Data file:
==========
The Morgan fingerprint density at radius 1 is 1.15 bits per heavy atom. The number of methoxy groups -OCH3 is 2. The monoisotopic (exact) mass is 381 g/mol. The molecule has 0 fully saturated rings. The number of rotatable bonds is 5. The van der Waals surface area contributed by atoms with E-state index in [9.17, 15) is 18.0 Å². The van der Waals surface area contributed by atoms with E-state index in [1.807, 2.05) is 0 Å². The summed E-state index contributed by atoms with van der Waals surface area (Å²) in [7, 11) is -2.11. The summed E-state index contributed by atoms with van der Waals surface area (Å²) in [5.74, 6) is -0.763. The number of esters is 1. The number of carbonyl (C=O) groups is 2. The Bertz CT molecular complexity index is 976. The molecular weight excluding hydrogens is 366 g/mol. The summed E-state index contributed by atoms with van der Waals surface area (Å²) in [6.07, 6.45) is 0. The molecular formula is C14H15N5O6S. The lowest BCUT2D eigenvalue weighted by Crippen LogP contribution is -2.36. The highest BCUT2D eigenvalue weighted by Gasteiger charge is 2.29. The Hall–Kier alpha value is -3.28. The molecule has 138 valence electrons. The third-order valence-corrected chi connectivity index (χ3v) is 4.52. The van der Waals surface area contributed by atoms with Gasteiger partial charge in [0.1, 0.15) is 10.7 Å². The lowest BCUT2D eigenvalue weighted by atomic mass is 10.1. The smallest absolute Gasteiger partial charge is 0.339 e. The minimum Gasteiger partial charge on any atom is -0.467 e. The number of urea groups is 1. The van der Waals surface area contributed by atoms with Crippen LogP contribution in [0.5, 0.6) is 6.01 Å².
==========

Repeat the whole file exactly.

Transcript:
The Morgan fingerprint density at radius 1 is 1.15 bits per heavy atom. The number of methoxy groups -OCH3 is 2. The monoisotopic (exact) mass is 381 g/mol. The molecule has 0 fully saturated rings. The number of rotatable bonds is 5. The van der Waals surface area contributed by atoms with E-state index in [9.17, 15) is 18.0 Å². The van der Waals surface area contributed by atoms with E-state index in [1.807, 2.05) is 0 Å². The summed E-state index contributed by atoms with van der Waals surface area (Å²) in [7, 11) is -2.11. The summed E-state index contributed by atoms with van der Waals surface area (Å²) in [5.74, 6) is -0.763. The number of esters is 1. The number of carbonyl (C=O) groups is 2. The Bertz CT molecular complexity index is 976. The molecular weight excluding hydrogens is 366 g/mol. The summed E-state index contributed by atoms with van der Waals surface area (Å²) in [6.07, 6.45) is 0. The molecular formula is C14H15N5O6S. The lowest BCUT2D eigenvalue weighted by Crippen LogP contribution is -2.36. The highest BCUT2D eigenvalue weighted by Gasteiger charge is 2.29. The Hall–Kier alpha value is -3.28. The molecule has 138 valence electrons. The third-order valence-corrected chi connectivity index (χ3v) is 4.52. The van der Waals surface area contributed by atoms with Gasteiger partial charge in [0.1, 0.15) is 10.7 Å². The lowest BCUT2D eigenvalue weighted by atomic mass is 10.1. The smallest absolute Gasteiger partial charge is 0.339 e. The minimum Gasteiger partial charge on any atom is -0.467 e. The number of urea groups is 1. The van der Waals surface area contributed by atoms with Crippen LogP contribution in [0.5, 0.6) is 6.01 Å².